In the good old days, before the advent of targets, Ofsted and league tables, a school's area adviser was the link to the local authority.
Advisers would help out with appointments, courses and curriculum development. Their advice was free.
The relationship was often far too cosy. Sometimes, the advisory service was seen as a sinecure, occasionally it was a dumping ground for teachers who'd had difficulties in the classroom.
Not any more. Advisory services have to pay their way - delegated budgets saw to that - and where link or area advisers do exist, their role is largely confined to Ofsted-style monitoring (local authorities have a duty to meet each school at least once a year to go through a statutory checklist).
But eight primary schools in the Nechells area of Birmingham decided they needed something more. The schools, which together comprise the Nechells Association of Community Education (Nace), wanted some "old style" advice.
So when one of their number, St Vincent's RC junior school, was awarded beacon status, the group agreed to use some of the extra funding to buy in help from the local authority.
"You need someone, because otherwise you can end up being too isolated," says Beverley Thomas, headteacher at St Matthew's primary school. "You can get into the way of thinking that the situation can't change, and you need someone to say yes it can."
That someone is Brian Barkway, an ex-head who is a link adviser with Birmingham LEA. As well as the "statutory" half a day he spends in each school every term, Mr Barkway now spends an extra half a day a term in each Nace school, working to the heads' agenda rather than the LEA's. He's not cheap - Nace pays Birmingham just under pound;2,000 a term for the four days it gets from Mr Barkway - but the schools are adamant that he's worth it.
In many ways the Nace scheme has recreated the role of the area adviser, who would work on issues identified by the schools themselves. "We don't have the primary version of 'schools in challenging circumstances'," he says. "Which is a pity, because this area is a challenging circumstance."
Nechells, an inner-city area in decline, is one of the most difficult districts in Birmingham. Several of the schools face funding shortfalls because of falling rolls. And, at St Matthew's, Mrs Thomas is finding it hard to attract teachers to her school. "Last term, I was a teacher short, so I did the teaching myself," she recalls. "I'd come in at 6.30 in the morning, spend an hour on paperwork, do some planning, then go into the classroom - it was not a good situation."
Mr Barkway also didn't approve. He kept raising the issue, encouraging Mrs Thomas to see the problem in strategic terms. While she was holding the fort in one classroom, the rest of the school was missing her leadership.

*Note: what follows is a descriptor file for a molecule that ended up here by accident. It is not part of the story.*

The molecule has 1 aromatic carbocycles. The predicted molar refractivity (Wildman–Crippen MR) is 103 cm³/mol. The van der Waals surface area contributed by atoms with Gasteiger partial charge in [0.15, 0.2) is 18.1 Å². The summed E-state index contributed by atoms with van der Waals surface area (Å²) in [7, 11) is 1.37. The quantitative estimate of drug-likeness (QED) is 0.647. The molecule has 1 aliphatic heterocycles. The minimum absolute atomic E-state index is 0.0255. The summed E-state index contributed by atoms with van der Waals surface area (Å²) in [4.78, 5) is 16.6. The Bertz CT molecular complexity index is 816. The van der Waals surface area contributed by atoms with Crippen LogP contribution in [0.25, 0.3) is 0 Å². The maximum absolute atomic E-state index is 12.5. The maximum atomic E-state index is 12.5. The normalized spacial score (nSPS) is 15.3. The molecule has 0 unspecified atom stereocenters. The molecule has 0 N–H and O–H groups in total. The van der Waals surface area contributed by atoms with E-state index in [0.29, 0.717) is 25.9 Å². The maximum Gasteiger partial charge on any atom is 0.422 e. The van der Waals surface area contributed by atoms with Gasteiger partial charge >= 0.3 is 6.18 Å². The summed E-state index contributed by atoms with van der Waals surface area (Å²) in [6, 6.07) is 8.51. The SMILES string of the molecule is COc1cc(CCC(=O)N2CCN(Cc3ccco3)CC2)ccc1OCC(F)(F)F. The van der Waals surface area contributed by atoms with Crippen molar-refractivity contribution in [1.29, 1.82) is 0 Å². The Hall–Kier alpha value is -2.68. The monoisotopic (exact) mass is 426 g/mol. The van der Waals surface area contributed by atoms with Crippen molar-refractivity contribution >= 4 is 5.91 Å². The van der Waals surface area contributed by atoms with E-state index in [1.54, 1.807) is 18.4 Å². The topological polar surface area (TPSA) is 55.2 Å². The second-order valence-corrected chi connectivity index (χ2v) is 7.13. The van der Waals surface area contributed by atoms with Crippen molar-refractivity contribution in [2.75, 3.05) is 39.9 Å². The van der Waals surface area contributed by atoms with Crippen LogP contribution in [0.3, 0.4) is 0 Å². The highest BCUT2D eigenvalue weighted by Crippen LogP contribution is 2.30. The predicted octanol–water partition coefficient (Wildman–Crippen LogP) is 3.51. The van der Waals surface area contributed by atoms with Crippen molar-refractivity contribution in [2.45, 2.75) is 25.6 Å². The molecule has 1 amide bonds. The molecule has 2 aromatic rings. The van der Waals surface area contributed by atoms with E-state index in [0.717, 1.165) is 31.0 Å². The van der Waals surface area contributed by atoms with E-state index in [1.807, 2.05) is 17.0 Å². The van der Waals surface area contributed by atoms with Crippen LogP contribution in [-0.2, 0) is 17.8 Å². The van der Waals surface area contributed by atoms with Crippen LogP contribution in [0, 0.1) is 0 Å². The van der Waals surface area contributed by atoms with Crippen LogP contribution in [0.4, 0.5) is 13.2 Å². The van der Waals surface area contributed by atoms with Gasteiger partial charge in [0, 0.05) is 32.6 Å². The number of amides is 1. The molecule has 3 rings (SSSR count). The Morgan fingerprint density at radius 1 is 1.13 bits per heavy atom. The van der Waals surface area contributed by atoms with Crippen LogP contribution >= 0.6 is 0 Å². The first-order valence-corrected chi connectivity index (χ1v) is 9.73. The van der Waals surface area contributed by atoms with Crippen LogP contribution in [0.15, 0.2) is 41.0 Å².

"There was no helicopter view," says Mrs Thomas. "By half-term, I realised that it wasn't working. Brian was forcing me to recognise my role as a leader, which I couldn't do if I was in the classroom."
"Heads know that I am on their side," says Mr Barkway. "As a city, we work with our heads. We don't talk about failing schools, we talk about schools that are vulnerable; it has to be blunt at times."
One hard discussion revolved around the school's development plan and achievement targets. Would Mr Barkway approve them? "Beverley has been exceptionally professional," he says. "But when you set targets, you need to think long-term. I wouldn't sign the sheet at first. It was one of the areas where I put a lot of challenge into the school."
Part of Mrs Thomas's management style is to involve her staff at every opportunity. "Our discussions involve her senior management team," says Mr Barkway. "Initially, I found that uncomfortable, especially when there were difficult messages to deliver, but Beverley says 'You get right in there'."
The eight Nechells schools are using their advisory support in different ways. And, for some issues, such as the implementation of literacy hour, they will be buying in other advisory support from the local authority. But the scheme demonstrates the value of buying in more than targeted support. Ships' captains take on a pilot to navigate difficult waters, so why shouldn't schools?
Two years into her headship, Mrs Thomas is feeling more in control. She has an advanced skills teacher working with one class, an excellent deputy, and standards are beginning to improve. Is she ready to "drop the pilot" and manage without her advisory support. "No," she says. "It's got to be handled carefully, but you need someone who can say, 'The school can do better than this, this is how you do it'."
"For different waters you need a different pilot," says Mr Barkway. But he argues that even the most successful schools need leaders who are prepared to listen to advice, and occasionally tolerate another hand on the tiller.
"My view would be that it's a very dangerous thing once a school feels it will never again need that advice."